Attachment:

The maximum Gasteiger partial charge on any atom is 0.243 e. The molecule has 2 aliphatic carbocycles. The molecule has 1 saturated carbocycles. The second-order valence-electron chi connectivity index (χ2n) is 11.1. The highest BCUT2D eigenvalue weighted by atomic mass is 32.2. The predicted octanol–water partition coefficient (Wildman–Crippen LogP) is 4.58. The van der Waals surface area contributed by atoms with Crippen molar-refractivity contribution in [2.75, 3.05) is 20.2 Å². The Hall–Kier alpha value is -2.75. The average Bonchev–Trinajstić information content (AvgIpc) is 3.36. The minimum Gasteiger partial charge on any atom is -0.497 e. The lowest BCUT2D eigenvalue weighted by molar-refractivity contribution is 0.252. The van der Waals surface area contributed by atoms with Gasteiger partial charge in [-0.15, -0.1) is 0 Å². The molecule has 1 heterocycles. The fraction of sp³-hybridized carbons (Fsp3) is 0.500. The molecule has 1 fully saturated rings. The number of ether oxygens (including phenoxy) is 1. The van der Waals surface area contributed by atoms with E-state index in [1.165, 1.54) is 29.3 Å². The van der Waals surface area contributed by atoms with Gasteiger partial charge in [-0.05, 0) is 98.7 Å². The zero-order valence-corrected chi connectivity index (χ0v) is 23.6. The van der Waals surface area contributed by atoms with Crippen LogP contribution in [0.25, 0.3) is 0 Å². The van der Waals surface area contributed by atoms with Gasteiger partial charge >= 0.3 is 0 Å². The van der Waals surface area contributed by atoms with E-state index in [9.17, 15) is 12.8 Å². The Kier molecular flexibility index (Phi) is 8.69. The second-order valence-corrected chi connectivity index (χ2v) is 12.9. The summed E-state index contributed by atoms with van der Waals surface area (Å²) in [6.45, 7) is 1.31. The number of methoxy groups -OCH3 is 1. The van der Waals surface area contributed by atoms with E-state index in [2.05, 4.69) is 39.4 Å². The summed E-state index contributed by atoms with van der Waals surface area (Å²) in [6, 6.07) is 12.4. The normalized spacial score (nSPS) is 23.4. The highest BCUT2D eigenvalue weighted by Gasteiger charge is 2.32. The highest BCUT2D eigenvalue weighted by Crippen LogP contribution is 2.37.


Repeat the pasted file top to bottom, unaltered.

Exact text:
The maximum Gasteiger partial charge on any atom is 0.243 e. The molecule has 2 aliphatic carbocycles. The molecule has 1 saturated carbocycles. The second-order valence-electron chi connectivity index (χ2n) is 11.1. The highest BCUT2D eigenvalue weighted by atomic mass is 32.2. The predicted octanol–water partition coefficient (Wildman–Crippen LogP) is 4.58. The van der Waals surface area contributed by atoms with Crippen molar-refractivity contribution in [2.75, 3.05) is 20.2 Å². The Hall–Kier alpha value is -2.75. The average Bonchev–Trinajstić information content (AvgIpc) is 3.36. The minimum Gasteiger partial charge on any atom is -0.497 e. The lowest BCUT2D eigenvalue weighted by molar-refractivity contribution is 0.252. The van der Waals surface area contributed by atoms with Gasteiger partial charge in [-0.15, -0.1) is 0 Å². The molecule has 1 heterocycles. The fraction of sp³-hybridized carbons (Fsp3) is 0.500. The molecule has 1 fully saturated rings. The number of ether oxygens (including phenoxy) is 1. The van der Waals surface area contributed by atoms with E-state index in [1.165, 1.54) is 29.3 Å². The van der Waals surface area contributed by atoms with Gasteiger partial charge in [-0.05, 0) is 98.7 Å². The zero-order valence-corrected chi connectivity index (χ0v) is 23.6. The van der Waals surface area contributed by atoms with Crippen LogP contribution in [0.25, 0.3) is 0 Å². The van der Waals surface area contributed by atoms with Gasteiger partial charge >= 0.3 is 0 Å². The van der Waals surface area contributed by atoms with E-state index in [9.17, 15) is 12.8 Å². The Kier molecular flexibility index (Phi) is 8.69. The second-order valence-corrected chi connectivity index (χ2v) is 12.9. The summed E-state index contributed by atoms with van der Waals surface area (Å²) in [6.45, 7) is 1.31. The number of methoxy groups -OCH3 is 1. The van der Waals surface area contributed by atoms with E-state index in [2.05, 4.69) is 39.4 Å². The summed E-state index contributed by atoms with van der Waals surface area (Å²) in [6, 6.07) is 12.4. The normalized spacial score (nSPS) is 23.4. The highest BCUT2D eigenvalue weighted by Gasteiger charge is 2.32. The highest BCUT2D eigenvalue weighted by Crippen LogP contribution is 2.37.